I love that our church has a Sunday school program where our children can gather, grow and learn. Our children’s ministry is rooted in God’s Word and we teach from Bible-centred curriculum. May we be reminded that the roots are what give a tree its strength, and nutrients!
Tanya Chant, Director of Family & Children's Ministry
“Let the field exult, and everything in it! Then shall all the trees of the forest sing for joy.” Psalm 96:12
“He is like a tree planted by water, that sends out its roots by the stream, and does not fear when heat comes, for its leaves remain green, and is not anxious in the year of drought, for it does not cease to bear fruit.” Jeremiah 17:8
When I was in High School I attended a church that believed that when you were too old to attend Sunday School, you were just the right age to begin teaching Sunday School. By the time I hit grade 10, I was teaching a boisterous class of grade 4 boys in a big gymnasium crisscrossed with room dividers.
Words can’t describe the noise level. Each week I came, woefully unprepared, to teach Bible stories to those boys and hoped I was making some sort of a difference.
Recently I read Psalm 78 and reflected on those early days of teaching Bible stories in a gymnasium in Kitchener. You have to understand that Psalm 78 was written by Asaph; he had been appointed to pass on the stories of the marvellous deeds of God Almighty so that future generations would know and worship the Lord. But here’s the thing you'll notice when you read that Psalm: Asaph didn’t just tell the historical stories; he taught lessons about the goodness of God in the face of Israel’s repeated disobedience.
Stories and lessons? C’mon, what’s the difference?
Well, the facts of what happened in Israel’s past is the story, but why and how God responded is the lesson. The physical and spiritual acts performed by God to rescue his people is a story, but the impact of how we worship and serve a faithful God is the lesson.
Psalm 78:6-8 tells us that God established a testimony and law which we are commanded to teach to our children so that they in turn tell their children, so they will set their hope in God and not forget His works. Check it out:
He established a testimony in Jacob and appointed a law in Israel, which he commanded our fathers to teach to their children, that the next generation might know them, the children yet unborn, and arise and tell them to their children, so that they should set their hope in God and not forget the works of God, but keep his commandments; and that they should not be like their fathers, a stubborn and rebellious generation, a generation whose heart was not steadfast, whose spirit was not faithful to God.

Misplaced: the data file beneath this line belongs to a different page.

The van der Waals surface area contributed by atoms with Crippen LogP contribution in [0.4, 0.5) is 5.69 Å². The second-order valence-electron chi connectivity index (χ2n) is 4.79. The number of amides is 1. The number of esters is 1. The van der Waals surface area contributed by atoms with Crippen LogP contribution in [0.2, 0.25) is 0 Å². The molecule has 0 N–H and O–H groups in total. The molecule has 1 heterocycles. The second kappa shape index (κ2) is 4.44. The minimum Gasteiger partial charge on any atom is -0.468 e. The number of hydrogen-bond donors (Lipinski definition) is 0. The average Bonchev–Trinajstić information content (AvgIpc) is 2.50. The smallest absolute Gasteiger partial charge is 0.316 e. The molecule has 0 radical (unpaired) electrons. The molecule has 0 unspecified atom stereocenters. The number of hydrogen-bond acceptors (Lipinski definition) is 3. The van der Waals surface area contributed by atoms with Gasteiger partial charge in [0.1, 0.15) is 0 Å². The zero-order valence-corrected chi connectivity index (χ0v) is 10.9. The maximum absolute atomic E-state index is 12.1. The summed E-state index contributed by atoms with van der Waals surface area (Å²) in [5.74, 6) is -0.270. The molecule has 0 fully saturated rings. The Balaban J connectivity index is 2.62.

And I think this goes beyond the value of just teaching stories to our own children – this is transferrable to the relationships we have with those who are spiritually younger as well. By knowing the law and testimony of God (the stories and the lessons), future generations will not harden their heart toward the Lord.
I confess that many times I have told the stories of God without teaching the lessons. Telling the story is easy, but teaching the lesson is hard because it means getting personal. It means examining my heart to ensure that God is doing a work there before I teach others about God wanting to do a work in their heart. It means being humble and teachable and vulnerable. It means ensuring that my testimony begins with God’s testimony. It means knowing with certainty that God is the hero of my story (both the parts in the past and the parts yet unwritten) before I try to teach anyone else that God also wants to be the hero of their story. I taught Bible stories for years before I realized that if the people don’t see how the lesson impacts me, they’ll never see how it can impact them.
You might be a Sunday School teacher or helper, or maybe you are influencing future believers in your family, workplace or your community. As you communicate God’s Word, remember that it is the lessons that draw people to set their hope in Christ.
I’d love to hear from you about the lessons God is teaching you. Let’s grab a coffee (or three!) and encourage each other with the marvellous works of the Lord.
Candi Thorpe, Director of Administration, Communication and Frontline Ministries
As September comes with the renewed energy from some rest over the summer, we embark on a new ministry year that promises to move us as a church toward greater spiritual maturity – measured by a deepening love for God, love for His people and serving our community. I hope you are anticipating and praying for God to do something very special among us as a church this year.